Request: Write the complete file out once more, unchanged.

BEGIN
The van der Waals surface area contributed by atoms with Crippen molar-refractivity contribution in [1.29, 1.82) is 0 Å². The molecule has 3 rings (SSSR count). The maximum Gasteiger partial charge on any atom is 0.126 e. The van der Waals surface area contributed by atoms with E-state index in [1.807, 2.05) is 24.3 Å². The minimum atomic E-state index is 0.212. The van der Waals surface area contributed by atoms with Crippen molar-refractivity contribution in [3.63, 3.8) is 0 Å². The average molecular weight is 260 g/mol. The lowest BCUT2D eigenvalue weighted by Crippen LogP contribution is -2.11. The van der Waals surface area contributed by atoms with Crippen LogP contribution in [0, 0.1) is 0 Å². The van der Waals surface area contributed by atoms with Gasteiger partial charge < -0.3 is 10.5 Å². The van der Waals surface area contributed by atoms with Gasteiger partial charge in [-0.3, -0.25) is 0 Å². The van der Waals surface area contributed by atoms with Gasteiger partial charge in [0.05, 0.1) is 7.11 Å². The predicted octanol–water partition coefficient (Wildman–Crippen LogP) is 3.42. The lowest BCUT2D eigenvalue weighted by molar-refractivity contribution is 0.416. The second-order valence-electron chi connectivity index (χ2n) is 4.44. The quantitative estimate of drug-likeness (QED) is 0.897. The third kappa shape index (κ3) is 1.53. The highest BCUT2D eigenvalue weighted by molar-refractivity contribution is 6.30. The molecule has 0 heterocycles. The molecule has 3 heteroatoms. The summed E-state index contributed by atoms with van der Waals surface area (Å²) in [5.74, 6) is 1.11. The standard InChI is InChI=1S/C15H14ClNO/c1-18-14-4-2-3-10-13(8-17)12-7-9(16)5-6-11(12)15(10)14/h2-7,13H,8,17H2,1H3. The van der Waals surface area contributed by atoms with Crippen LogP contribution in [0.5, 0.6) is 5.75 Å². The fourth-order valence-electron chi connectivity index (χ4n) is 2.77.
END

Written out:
The van der Waals surface area contributed by atoms with Crippen molar-refractivity contribution in [1.29, 1.82) is 0 Å². The molecule has 3 rings (SSSR count). The maximum Gasteiger partial charge on any atom is 0.126 e. The van der Waals surface area contributed by atoms with E-state index in [1.807, 2.05) is 24.3 Å². The minimum atomic E-state index is 0.212. The van der Waals surface area contributed by atoms with Crippen molar-refractivity contribution in [3.63, 3.8) is 0 Å². The average molecular weight is 260 g/mol. The lowest BCUT2D eigenvalue weighted by Crippen LogP contribution is -2.11. The van der Waals surface area contributed by atoms with Crippen LogP contribution in [0, 0.1) is 0 Å². The van der Waals surface area contributed by atoms with Gasteiger partial charge < -0.3 is 10.5 Å². The van der Waals surface area contributed by atoms with Gasteiger partial charge in [-0.3, -0.25) is 0 Å². The van der Waals surface area contributed by atoms with Gasteiger partial charge in [0.05, 0.1) is 7.11 Å². The predicted octanol–water partition coefficient (Wildman–Crippen LogP) is 3.42. The lowest BCUT2D eigenvalue weighted by molar-refractivity contribution is 0.416. The second-order valence-electron chi connectivity index (χ2n) is 4.44. The quantitative estimate of drug-likeness (QED) is 0.897. The third kappa shape index (κ3) is 1.53. The highest BCUT2D eigenvalue weighted by molar-refractivity contribution is 6.30. The molecule has 0 heterocycles. The molecule has 3 heteroatoms. The summed E-state index contributed by atoms with van der Waals surface area (Å²) in [5.74, 6) is 1.11. The standard InChI is InChI=1S/C15H14ClNO/c1-18-14-4-2-3-10-13(8-17)12-7-9(16)5-6-11(12)15(10)14/h2-7,13H,8,17H2,1H3. The van der Waals surface area contributed by atoms with Crippen LogP contribution in [0.5, 0.6) is 5.75 Å². The fourth-order valence-electron chi connectivity index (χ4n) is 2.77.